Top 5: Fake London Landmarks

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Where to find some of the most unusual (and fake!) London landmarks

Looking for something unusual to do with the family in London this weekend? We reckon you can have some real fun with our offbeat guide to these fake London landmarks 

The Fake Fancy Houses

Image © Instagram via @gronnff

Two of London’s oddest buildings can be found at 23-24 Leinster Gardens. At first glance they  seem perfectly normal, before a closer look reveals one of London’s best-kept secrets. The neoclassical facades you see from the road were built in the 1860s to hide an open-air section of the Underground where locomotives would vent off steam. Bayswater being a posh area, the railway did their best to hide the offending jets of filthy steam. The result is this charming oddity - now even more useless since the invention of electricity. 

These Fake Fancy Houses are found at 23-24 Leinster Gardens, W2 3BH 

The Fake Front Door

Image ©

You can’t stroll up to 10 Downing Street, for obvious reasons, but if you really want a selfie outside the Prime Minister’s humble abode, pop over to 10 Adam Street. Located just off The Strand, its front door is a dead ringer for that famous London landmark. Both doors are from the same period: the one in Downing Street was put in during renovations (all above board this time) between 1766 and 1772, while work on the Adelphi complex on Adam Street began in 1768, so it’s hard to tell which came first. 

The Fake Front Door can be found at 10 Adam Street, WC2N 6AA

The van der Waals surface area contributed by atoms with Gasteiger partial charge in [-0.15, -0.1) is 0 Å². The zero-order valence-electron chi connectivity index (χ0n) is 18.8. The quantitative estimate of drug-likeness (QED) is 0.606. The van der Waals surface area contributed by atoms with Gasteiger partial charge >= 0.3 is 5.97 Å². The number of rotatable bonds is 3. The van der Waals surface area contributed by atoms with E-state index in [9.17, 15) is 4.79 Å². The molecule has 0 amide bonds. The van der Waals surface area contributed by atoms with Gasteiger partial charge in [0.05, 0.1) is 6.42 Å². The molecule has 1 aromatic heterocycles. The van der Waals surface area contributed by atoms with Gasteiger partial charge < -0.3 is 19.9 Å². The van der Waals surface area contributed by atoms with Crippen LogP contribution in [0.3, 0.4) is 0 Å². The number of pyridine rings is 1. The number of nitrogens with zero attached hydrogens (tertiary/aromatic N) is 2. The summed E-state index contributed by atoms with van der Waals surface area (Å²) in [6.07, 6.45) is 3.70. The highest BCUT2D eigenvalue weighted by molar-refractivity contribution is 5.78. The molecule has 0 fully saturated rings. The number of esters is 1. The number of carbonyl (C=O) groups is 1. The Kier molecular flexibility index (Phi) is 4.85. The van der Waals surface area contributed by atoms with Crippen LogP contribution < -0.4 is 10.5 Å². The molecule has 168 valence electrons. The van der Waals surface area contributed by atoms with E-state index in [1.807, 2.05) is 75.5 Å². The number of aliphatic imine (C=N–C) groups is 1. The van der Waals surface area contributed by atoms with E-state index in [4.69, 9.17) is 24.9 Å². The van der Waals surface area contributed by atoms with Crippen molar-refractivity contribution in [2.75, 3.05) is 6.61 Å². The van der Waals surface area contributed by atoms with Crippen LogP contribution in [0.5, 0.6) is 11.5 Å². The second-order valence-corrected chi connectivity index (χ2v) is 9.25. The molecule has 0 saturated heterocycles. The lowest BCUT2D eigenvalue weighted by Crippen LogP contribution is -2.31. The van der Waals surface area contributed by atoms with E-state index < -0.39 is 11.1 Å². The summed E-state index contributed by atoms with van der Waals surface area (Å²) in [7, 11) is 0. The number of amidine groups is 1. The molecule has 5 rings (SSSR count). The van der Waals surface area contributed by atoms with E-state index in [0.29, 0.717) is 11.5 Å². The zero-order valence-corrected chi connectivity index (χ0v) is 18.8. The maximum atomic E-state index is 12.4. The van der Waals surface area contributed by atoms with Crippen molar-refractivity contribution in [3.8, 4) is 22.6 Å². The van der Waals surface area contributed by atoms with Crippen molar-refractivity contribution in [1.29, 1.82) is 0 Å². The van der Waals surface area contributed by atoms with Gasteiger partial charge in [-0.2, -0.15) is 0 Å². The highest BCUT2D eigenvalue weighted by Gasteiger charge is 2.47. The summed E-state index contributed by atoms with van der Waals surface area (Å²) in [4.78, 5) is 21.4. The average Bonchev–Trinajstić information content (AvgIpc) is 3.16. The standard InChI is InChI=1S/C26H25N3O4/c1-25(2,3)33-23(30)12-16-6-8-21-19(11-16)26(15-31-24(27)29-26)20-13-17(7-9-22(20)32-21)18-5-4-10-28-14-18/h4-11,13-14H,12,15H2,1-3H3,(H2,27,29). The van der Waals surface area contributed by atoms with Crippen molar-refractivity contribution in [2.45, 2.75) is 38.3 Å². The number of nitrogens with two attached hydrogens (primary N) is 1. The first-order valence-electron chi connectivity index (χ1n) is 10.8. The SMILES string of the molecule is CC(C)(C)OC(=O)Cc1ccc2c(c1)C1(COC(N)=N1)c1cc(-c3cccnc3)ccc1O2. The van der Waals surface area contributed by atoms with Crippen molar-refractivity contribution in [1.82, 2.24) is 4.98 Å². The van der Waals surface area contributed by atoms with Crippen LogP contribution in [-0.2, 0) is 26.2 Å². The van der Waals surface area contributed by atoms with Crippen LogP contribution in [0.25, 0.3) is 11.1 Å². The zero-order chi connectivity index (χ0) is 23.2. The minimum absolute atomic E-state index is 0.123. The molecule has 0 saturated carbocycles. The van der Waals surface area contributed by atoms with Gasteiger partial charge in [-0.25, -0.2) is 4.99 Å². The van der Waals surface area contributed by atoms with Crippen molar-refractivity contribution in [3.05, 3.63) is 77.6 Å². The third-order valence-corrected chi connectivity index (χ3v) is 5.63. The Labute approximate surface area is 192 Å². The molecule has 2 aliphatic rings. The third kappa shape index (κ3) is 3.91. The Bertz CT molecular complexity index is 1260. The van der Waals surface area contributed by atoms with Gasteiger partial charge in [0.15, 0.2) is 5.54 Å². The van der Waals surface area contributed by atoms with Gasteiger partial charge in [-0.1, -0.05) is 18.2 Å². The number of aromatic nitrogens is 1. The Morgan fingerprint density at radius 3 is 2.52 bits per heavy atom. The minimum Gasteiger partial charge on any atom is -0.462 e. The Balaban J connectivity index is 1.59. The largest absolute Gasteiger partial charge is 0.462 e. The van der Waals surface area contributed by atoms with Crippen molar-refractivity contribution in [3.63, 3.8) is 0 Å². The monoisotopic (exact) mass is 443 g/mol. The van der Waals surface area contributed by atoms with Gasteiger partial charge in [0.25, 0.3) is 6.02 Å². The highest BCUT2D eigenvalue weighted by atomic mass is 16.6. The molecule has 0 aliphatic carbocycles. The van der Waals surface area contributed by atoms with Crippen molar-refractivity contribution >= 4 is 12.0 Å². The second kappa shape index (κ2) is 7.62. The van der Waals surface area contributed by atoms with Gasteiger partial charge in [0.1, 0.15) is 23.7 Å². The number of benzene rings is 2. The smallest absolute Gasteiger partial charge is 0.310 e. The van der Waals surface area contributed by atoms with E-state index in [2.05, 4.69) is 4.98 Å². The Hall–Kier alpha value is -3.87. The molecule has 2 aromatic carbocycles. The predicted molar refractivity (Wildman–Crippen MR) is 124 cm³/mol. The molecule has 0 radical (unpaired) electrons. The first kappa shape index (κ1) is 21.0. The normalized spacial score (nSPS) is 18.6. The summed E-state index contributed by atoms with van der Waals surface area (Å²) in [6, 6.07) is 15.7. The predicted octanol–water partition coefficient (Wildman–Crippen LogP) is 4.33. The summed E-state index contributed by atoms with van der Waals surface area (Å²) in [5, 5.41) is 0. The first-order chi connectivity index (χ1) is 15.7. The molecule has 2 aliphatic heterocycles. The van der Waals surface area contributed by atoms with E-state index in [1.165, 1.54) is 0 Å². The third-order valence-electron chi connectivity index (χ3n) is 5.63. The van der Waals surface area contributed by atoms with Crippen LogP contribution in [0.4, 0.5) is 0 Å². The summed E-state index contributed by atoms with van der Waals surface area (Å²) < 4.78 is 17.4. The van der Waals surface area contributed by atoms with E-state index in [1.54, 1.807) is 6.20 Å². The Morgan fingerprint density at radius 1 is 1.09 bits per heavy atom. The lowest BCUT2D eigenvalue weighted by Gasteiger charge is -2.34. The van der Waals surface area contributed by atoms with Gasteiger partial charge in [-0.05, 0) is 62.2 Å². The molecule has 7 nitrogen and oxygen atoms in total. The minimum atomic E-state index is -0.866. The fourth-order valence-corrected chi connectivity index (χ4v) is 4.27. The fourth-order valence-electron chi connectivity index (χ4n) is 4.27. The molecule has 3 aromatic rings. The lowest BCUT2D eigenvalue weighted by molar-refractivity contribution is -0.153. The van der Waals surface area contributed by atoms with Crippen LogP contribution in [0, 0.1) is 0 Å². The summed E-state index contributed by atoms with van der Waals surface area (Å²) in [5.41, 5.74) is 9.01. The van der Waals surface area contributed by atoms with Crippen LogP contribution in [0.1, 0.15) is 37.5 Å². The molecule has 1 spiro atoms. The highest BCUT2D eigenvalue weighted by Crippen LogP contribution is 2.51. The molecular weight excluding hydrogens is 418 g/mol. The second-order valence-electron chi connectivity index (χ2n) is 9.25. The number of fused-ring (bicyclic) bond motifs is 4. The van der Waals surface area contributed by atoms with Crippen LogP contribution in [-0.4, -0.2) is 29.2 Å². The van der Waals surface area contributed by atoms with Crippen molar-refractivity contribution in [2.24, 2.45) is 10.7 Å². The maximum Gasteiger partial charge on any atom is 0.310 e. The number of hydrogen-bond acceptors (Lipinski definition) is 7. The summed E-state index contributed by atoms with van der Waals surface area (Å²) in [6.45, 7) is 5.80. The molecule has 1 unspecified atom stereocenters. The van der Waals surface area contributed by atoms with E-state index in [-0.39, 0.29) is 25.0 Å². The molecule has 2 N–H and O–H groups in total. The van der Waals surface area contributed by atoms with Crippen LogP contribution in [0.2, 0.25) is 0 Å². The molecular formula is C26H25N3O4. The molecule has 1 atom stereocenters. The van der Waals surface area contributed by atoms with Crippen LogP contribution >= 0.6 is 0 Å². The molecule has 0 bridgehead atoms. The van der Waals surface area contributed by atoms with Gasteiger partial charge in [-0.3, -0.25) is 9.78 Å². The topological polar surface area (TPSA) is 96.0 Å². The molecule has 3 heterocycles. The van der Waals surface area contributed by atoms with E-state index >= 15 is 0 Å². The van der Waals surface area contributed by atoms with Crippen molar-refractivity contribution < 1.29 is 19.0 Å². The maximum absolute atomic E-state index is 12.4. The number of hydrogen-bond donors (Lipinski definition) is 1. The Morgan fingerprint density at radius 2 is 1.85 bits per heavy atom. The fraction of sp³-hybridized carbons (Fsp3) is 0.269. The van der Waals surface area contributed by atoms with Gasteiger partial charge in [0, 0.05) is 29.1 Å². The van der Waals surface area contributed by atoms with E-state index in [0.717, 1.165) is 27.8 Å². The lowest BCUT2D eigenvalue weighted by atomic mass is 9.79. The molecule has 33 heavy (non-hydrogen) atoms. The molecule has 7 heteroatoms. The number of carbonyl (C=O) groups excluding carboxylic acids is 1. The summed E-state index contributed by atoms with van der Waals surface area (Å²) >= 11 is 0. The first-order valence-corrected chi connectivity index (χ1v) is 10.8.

The Fake House of a fictional detective

Image © Facebook via @thesherlockholmesmuseum

A visit to the real 221B Baker Street might end up more challenging than you thought. The obvious first stop is the Sherlock Holmes Museum but, although Westminster Council gave permission to use 221B Baker Street as their address, the building is actually located between numbers 237 and 241 (though the museum is still a great place to take the family during the holidays). If you’re still looking for Sherlock’s home head over to the corner of North Gower Street and Tolmer’s Square where the BBC Sherlock was based. 

The Fake House of a fictional detective can’t actually be found… but the Sherlock Holmes Museum is located at 221b Baker St, NW1 6XE 

The Fake Roman Bathhouse 

Image ©

The Roman Baths on Strand Lane are unusual London landmarks with a less-than-honest history; not in the least because they aren't at all Roman. Built in the early 17th century, the Baths were part of a fountain in the garden of Somerset House. In the 1830s, while under ownership of the business-savvy Mr Charles Scott, the baths were suddenly marketed as Old Roman Spring Baths. His business had soon firmly established itself as a relic from the Roman days. While bathing is no longer an option, you can still peer down at this marvel of false advertising through a window on Surrey Street. 

The Fake Roman Baths are located at 5 Strand Lane, WC2R 2NA 

The Fake Head

Image © Twitter via @ucl

The head of philosopher Jeremy Bentham can be seen at UCL, where his preserved skeleton sits in a wooden cabinet, padded out with hay and costume. While most of this unusual London spectacle is completely real, the head is a wax replica; the experimental mummification process used to preserve the real head made it look nightmarish. The wax head is kitted out with some of Bentham’s real hair, however, so we can’t discredit it entirely. The real head is now safely stored away, having been stolen in one too many student pranks. 

The Fake Head can be found at University College London’s Student Centre, 27-28 Gordon Square, WC1H 0AW